Hand Infections

Many acute hand and upper extremity infections should be treated as surgical emergencies to avoid stiffness, contracture, pain, and amputation. Proper treatment requires understanding of anatomy and how this influences the behavior of certain infections, common offending organisms, antibiotic treatment, management of host factors, and surgical intervention. This article reviews the microbiology, antibiotic coverage, and surgical treatment of the most common infections in the hand: paronychia, felon, herpetic whitlow, flexor tenosynovitis, deep space infections, septic arthritis, bites from humans and animals, necrotizing fasciitis, mycobacterium infections, and fungal infections. Recommendations are based on the most recent available evidence.

Key points

  • Acute hand infections are most commonly caused by Staphylococcus spp and Streptococcus spp, with an increasing prevalence of methicillin-resistant Staphylococcus aureus (MRSA).

  • Empiric antibiotic coverage should be withheld until cultures have been obtained. Then it should begin with broad-spectrum treatment directed by the injury environment and mechanism, including strong consideration for coverage of MRSA.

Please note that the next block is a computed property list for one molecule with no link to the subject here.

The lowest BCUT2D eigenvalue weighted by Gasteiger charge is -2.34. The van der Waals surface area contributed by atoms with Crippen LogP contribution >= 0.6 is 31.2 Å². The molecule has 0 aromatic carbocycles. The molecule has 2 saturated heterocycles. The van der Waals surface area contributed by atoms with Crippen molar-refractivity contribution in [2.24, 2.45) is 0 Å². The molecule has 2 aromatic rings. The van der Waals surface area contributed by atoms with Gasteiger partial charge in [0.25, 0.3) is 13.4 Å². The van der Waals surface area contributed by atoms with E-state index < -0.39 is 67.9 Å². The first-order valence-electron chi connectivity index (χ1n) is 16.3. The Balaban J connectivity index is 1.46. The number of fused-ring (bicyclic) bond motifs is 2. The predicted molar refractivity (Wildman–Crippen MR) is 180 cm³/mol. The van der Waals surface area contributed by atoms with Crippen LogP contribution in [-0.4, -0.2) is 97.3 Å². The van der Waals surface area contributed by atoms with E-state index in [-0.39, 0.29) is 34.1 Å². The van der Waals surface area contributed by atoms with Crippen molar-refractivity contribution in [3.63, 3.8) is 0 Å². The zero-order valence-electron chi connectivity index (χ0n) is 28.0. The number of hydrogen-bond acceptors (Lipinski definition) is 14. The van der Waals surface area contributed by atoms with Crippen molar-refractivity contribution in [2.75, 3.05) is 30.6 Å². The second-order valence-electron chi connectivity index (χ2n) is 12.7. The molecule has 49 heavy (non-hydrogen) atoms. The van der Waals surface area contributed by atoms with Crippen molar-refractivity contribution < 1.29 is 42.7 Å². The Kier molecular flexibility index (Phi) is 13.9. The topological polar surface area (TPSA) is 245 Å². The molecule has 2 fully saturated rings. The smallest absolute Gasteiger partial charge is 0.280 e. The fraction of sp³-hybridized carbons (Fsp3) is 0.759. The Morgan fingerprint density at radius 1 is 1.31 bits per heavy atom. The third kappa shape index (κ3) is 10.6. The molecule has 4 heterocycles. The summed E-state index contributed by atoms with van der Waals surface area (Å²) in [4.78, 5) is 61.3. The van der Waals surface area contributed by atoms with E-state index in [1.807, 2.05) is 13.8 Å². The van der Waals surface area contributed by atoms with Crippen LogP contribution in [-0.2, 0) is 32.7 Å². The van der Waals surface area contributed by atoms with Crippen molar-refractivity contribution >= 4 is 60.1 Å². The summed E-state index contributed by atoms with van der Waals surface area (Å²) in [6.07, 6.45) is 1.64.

• The cornerstone of surgical treatment includes incision, drainage, debridement, and irrigation followed by daily dressing changes.

  • Herpetic whitlow is a viral infection that may mimic acute bacterial infections and typically resolves spontaneously without treatment.

  • Flexor tenosynovitis can be diagnosed by the classic signs of fusiform swelling, flexed resting posture, flexor sheath tenderness, and pain with passive extension.

  • Septic arthritis of the wrist is typically diagnosed by a joint aspirate white blood cell count greater than 50,000 with 75% polymorphonuclear lymphocytes. It should be treated as soon as possible.

  • Bite injuries should always be explored for involvement of an underlying joint or tendon, especially human bite clenched fist injuries over the metacarpal head.

  • Necrotizing fasciitis is a life-threatening condition with a mortality rate of 33% that requires emergent surgical debridement.

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Oct 6, 2017 | Posted by in ORTHOPEDIC | Comments Off on Hand Infections
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